Half of City workers will not head back to the office THIS YEAR

Chris Biggs, Partner at Theta Global Advisors, comments on the implications of a second lockdown and the future of work

Earlier this week, London moved from ‘medium’ to ‘high’ alert, putting nine million people under new rules. This put London with most of the country at the lowest end of the scale, meaning no new restrictions beyond the rule of six and the 10 pm curfew.

However, with infection rates rising towards the 100 per 100,000 trigger point, the capital is now placed in Tier 2 – meaning a ban on different households meeting indoors. This means that millions of office workers in the City are now working from home once again to avoid being inside with others from different households.

Despite a huge change in working culture and practice for millions of Brits, working from home has presented opportunities to spend more time with family, save time on commutes and create a better work-life balance, helping with mental wellbeing and happiness.

Accountancy consultancy Theta Global Advisors has revealed brand new national research into the implications of another lockdown on the lives and careers of working Brits – and it seems City workers won’t be heading back to the office this year.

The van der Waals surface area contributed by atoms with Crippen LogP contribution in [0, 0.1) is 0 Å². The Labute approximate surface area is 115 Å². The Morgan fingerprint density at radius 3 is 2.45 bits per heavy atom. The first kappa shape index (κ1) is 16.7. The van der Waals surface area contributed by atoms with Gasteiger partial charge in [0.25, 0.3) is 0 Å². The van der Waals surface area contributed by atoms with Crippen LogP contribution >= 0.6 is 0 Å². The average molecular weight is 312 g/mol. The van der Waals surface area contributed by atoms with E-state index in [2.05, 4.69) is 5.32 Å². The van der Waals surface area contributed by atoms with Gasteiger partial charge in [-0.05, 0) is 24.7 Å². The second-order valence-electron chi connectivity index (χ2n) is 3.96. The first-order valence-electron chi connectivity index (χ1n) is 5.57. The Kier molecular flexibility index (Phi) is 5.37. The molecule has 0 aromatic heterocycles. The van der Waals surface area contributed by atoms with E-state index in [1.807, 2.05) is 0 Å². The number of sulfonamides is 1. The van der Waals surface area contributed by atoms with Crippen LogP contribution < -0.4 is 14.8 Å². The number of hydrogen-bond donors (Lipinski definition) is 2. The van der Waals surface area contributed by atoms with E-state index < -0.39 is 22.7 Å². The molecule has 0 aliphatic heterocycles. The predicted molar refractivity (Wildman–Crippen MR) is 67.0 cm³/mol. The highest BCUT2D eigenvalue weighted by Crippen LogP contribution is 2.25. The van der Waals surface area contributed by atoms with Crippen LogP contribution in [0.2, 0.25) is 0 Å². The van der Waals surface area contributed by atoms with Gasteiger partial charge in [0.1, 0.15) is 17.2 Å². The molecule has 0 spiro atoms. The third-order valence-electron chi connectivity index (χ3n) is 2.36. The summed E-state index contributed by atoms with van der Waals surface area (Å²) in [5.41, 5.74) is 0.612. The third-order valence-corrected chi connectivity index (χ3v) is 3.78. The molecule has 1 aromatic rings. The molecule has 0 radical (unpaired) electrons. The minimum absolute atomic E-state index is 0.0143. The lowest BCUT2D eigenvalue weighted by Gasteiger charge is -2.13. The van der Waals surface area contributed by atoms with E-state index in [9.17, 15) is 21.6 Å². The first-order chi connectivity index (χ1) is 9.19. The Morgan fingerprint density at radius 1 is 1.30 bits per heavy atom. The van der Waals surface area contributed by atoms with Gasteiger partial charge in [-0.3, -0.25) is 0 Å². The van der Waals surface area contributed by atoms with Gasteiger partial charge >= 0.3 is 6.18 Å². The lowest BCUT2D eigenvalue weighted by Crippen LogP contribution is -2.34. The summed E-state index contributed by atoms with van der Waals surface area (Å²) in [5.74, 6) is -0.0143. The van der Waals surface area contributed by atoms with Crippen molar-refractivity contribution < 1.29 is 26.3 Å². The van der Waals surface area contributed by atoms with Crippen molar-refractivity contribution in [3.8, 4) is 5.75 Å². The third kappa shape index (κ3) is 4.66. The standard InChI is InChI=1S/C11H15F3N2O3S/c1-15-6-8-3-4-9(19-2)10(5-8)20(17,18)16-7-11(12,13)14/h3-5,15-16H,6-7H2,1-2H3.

Key stats reveal:

– 51% of City workers are currently working from home and do not expect to return to the office until at least 2021

– 41% of London City workers say the COVID pandemic has encouraged them to look towards consultancy and freelance work or start their own business

– 45% of London City-based workers say the pandemic has made them realise what a poor work-life balance they had pre-lockdown and they will not return to it after COVID

– 63% of City-based workers believe the workplace of the future will have to change drastically for the better to avoid losing its best talent to freelancing and consulting

Chris Biggs, Partner at Theta Global Advisors, commented on the research and on the future of work for parents:

“Lockdowns across the country are seemingly forcing millions of Brits back into their home offices, behind kitchen tables and makeshift working spaces, but many Brits are welcoming increased working at home practices to improve their work-life balance and in turn, their mental wellbeing. It is therefore not surprising that the majority of working people want to see their working practices change for good, take stock of their personal and professional lives, and make work, work for them.

The world of work has changed immeasurably in the last six months but far more must be done to ensure that such a vital section of the workforce can work in a way that allows them to be productive and prioritise the needs of their families effectively. Companies could risk losing some of their best talent to either more flexible company cultures or freelance and consultancy work if they do not react to the new normal of professional practices.”

About Lisa Baker, Editor 2359 Articles
Lisa Baker is the Editor of Always Finance, and writes about Business, Finance Technology and Healthcare. Lisa is also the owner of Need to See IT Publishing.

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